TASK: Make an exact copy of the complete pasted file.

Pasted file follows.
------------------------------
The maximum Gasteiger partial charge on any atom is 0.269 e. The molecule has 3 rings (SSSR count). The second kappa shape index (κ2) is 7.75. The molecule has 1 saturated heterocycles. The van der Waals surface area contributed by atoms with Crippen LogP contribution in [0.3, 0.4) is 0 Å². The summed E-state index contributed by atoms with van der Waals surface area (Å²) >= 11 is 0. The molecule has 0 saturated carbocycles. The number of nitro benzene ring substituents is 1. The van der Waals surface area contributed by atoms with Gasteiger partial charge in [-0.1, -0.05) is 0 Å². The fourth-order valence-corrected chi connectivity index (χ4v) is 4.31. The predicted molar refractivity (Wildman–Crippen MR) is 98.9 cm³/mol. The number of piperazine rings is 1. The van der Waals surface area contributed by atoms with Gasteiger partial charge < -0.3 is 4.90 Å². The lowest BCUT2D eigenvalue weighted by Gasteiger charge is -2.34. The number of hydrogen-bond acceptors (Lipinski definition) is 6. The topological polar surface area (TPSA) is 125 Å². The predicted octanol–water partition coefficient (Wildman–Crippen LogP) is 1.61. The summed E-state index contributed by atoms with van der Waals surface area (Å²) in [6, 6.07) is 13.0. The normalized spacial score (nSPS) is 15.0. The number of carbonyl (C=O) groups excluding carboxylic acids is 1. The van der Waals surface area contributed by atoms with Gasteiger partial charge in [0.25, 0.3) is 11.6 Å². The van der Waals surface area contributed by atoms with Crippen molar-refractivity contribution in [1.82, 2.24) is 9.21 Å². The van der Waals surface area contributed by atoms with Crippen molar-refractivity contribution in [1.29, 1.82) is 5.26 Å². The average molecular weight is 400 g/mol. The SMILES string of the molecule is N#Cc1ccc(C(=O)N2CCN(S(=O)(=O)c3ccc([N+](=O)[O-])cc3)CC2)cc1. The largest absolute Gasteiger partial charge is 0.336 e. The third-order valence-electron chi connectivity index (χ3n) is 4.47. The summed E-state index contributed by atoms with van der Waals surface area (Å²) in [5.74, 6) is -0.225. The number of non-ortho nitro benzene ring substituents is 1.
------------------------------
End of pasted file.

The maximum Gasteiger partial charge on any atom is 0.269 e. The molecule has 3 rings (SSSR count). The second kappa shape index (κ2) is 7.75. The molecule has 1 saturated heterocycles. The van der Waals surface area contributed by atoms with Crippen LogP contribution in [0.3, 0.4) is 0 Å². The summed E-state index contributed by atoms with van der Waals surface area (Å²) >= 11 is 0. The molecule has 0 saturated carbocycles. The number of nitro benzene ring substituents is 1. The van der Waals surface area contributed by atoms with Gasteiger partial charge in [-0.1, -0.05) is 0 Å². The fourth-order valence-corrected chi connectivity index (χ4v) is 4.31. The predicted molar refractivity (Wildman–Crippen MR) is 98.9 cm³/mol. The number of piperazine rings is 1. The van der Waals surface area contributed by atoms with Gasteiger partial charge < -0.3 is 4.90 Å². The lowest BCUT2D eigenvalue weighted by Gasteiger charge is -2.34. The number of hydrogen-bond acceptors (Lipinski definition) is 6. The topological polar surface area (TPSA) is 125 Å². The predicted octanol–water partition coefficient (Wildman–Crippen LogP) is 1.61. The summed E-state index contributed by atoms with van der Waals surface area (Å²) in [6, 6.07) is 13.0. The normalized spacial score (nSPS) is 15.0. The number of carbonyl (C=O) groups excluding carboxylic acids is 1. The van der Waals surface area contributed by atoms with Gasteiger partial charge in [0.25, 0.3) is 11.6 Å². The van der Waals surface area contributed by atoms with Crippen molar-refractivity contribution in [1.82, 2.24) is 9.21 Å². The van der Waals surface area contributed by atoms with Crippen molar-refractivity contribution in [1.29, 1.82) is 5.26 Å². The average molecular weight is 400 g/mol. The SMILES string of the molecule is N#Cc1ccc(C(=O)N2CCN(S(=O)(=O)c3ccc([N+](=O)[O-])cc3)CC2)cc1. The largest absolute Gasteiger partial charge is 0.336 e. The third-order valence-electron chi connectivity index (χ3n) is 4.47. The summed E-state index contributed by atoms with van der Waals surface area (Å²) in [5.74, 6) is -0.225. The number of non-ortho nitro benzene ring substituents is 1.